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Mississippi Legislature allocates $1.5...

Mississippi Legislature allocates $1.5 billion in ARPA Coronavirus State Fiscal Recovery Funds

By: Anne Summerhays - April 6, 2022

Roughly $295 million in funds will remain unallocated.

As the 2022 Mississippi Legislative session comes to a close, lawmakers have announced their plan for the state’s budget as well as how they are allocating funds available from the Coronavirus State Fiscal Recovery Fund.

The Coronavirus State and Local Fiscal Recovery Funds (SLFRF) program, a part of the American Rescue Plan Act (ARPA), delivered $350 billion to state, local, and Tribal governments across the country to support their response to and recovery from the COVID-19 public health emergency.

Mississippi received $1.8 billion from the SLFRF program. According to a handout received, a total of $1,511,065,500 has been allocated for FY 2022 and FY 2023 during the 2022 Regular Legislative session, leaving a total of $295,307,846 in unallocated funds.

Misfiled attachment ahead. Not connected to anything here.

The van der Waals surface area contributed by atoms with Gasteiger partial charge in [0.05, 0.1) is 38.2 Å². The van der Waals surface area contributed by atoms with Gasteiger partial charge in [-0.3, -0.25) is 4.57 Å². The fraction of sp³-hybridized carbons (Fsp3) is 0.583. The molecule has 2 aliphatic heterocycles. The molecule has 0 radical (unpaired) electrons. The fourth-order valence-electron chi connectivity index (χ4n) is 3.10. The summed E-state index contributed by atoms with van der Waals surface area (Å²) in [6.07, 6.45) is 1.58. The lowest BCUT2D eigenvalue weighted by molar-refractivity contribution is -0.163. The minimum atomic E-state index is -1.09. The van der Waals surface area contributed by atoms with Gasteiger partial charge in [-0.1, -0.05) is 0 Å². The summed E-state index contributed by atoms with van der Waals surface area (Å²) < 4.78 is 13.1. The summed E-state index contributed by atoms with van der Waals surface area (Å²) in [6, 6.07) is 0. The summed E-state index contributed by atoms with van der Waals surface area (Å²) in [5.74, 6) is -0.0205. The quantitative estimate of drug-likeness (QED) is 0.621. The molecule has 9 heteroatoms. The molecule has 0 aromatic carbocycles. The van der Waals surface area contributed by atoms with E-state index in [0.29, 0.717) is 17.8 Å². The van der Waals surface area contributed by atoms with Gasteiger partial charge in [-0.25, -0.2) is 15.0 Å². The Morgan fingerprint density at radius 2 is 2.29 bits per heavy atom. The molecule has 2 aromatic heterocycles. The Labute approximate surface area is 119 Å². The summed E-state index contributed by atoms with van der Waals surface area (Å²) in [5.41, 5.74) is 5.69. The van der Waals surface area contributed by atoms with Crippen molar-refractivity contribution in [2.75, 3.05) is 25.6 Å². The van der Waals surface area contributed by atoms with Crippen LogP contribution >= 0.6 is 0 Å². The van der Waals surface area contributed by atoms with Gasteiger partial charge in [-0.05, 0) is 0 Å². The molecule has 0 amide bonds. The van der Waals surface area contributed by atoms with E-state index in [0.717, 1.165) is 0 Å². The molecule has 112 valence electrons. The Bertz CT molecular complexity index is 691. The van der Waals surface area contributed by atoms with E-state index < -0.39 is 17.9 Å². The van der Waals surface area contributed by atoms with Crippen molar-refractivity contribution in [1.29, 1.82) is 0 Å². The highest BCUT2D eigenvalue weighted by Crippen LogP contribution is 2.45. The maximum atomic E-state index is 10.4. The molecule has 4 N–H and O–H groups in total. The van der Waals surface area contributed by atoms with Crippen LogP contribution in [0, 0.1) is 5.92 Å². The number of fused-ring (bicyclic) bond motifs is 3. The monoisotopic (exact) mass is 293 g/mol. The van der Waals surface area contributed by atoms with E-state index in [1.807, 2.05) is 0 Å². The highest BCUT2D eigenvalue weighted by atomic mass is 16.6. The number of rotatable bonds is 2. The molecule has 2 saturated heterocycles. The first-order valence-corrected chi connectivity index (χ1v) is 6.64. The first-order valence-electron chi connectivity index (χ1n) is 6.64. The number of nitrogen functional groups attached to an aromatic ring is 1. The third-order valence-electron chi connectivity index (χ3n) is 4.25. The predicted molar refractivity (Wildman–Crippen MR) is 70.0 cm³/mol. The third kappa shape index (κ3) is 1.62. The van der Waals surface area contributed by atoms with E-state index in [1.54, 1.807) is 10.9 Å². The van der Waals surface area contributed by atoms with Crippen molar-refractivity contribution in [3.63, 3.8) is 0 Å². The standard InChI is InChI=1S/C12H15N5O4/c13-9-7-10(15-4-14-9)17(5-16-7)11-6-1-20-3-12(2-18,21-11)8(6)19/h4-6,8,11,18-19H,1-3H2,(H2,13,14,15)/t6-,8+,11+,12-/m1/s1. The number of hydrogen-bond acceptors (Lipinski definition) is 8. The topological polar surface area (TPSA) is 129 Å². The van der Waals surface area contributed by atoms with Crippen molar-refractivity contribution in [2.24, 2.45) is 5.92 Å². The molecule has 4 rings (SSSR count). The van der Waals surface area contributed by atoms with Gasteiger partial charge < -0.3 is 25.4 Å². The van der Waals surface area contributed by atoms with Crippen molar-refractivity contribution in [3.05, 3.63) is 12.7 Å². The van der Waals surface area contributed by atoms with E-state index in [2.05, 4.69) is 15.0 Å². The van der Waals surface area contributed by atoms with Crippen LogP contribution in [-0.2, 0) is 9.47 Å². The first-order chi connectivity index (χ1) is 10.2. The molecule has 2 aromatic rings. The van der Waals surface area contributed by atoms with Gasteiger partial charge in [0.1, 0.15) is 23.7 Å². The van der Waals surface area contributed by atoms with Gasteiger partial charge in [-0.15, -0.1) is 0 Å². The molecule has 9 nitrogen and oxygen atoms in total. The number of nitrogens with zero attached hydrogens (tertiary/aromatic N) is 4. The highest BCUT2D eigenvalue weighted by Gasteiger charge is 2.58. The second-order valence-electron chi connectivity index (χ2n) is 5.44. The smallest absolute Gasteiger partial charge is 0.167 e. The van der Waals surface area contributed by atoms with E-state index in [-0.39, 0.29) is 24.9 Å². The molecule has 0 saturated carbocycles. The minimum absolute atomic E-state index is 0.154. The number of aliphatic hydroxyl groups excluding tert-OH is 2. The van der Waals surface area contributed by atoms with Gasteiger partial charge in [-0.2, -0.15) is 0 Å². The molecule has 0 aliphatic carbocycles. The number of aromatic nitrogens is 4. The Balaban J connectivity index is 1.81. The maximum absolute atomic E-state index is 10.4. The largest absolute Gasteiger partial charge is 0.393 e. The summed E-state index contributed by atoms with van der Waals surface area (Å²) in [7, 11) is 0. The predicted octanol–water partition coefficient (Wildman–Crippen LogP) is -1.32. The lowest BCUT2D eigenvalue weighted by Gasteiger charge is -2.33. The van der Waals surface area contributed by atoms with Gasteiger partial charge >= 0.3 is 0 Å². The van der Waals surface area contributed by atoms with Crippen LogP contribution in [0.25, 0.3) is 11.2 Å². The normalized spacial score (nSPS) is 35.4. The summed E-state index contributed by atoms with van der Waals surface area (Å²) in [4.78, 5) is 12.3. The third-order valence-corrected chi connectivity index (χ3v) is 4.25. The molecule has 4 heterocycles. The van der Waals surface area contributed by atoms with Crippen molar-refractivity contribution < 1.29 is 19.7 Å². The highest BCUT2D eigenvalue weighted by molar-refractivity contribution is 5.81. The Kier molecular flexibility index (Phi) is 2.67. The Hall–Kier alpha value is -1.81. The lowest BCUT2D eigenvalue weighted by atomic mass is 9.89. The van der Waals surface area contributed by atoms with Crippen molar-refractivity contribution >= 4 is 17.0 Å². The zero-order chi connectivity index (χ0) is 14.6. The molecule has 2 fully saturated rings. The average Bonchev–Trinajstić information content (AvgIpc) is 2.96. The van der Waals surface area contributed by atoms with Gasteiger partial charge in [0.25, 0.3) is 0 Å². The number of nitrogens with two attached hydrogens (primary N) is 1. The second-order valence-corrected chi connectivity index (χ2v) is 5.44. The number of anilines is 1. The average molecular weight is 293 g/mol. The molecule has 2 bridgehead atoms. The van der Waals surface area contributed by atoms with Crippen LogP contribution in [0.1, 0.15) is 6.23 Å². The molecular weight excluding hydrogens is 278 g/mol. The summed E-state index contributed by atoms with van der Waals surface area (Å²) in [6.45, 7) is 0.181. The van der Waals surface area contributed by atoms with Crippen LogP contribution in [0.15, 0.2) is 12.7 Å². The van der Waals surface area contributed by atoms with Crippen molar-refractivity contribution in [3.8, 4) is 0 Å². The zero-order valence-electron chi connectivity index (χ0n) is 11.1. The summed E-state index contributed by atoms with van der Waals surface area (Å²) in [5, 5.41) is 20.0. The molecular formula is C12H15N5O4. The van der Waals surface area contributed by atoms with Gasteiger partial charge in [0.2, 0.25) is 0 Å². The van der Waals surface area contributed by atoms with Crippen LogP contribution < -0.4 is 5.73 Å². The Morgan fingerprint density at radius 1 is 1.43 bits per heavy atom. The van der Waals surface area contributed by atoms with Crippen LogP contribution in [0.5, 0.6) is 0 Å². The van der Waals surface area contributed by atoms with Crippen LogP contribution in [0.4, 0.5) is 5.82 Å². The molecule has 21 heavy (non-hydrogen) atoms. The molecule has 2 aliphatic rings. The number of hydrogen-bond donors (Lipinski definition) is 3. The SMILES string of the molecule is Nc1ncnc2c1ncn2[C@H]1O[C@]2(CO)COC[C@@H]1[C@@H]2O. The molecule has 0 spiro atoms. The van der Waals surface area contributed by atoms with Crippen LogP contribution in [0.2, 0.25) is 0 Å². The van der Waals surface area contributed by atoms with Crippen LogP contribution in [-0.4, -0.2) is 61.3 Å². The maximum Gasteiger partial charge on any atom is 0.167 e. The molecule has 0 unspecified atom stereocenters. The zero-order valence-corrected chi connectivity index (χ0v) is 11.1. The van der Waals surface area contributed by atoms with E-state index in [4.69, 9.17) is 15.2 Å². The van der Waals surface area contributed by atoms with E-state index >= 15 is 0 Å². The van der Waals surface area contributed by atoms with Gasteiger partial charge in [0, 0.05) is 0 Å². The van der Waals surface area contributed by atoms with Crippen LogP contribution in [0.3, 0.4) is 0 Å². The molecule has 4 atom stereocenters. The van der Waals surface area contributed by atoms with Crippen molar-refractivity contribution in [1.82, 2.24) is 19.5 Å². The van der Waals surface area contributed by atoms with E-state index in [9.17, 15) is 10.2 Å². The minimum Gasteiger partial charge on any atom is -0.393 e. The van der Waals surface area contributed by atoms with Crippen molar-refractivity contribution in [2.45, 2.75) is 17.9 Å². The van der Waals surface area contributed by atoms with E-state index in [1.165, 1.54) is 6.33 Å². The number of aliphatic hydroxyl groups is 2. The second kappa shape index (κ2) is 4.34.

All funds must be obligated between March 3, 2021, and December 31, 2024, and expended to cover such obligations by December 31, 2026.

Fiscal Year 2022

For Fiscal Year 2022, the Mississippi Legislature allocated $450 million to the Department of Environmental Quality with $400 million going towards water and sewer projects in cities and counties (S.B. 3056) and $50 million to match assistance for cities that received under $1 million in Coronavirus State and Local Fiscal Recovery Funds (CLFRF).

A subtotal of $300 million be allocated to the State Department of Health for rural water associations and utility authorities (H.B. 1538).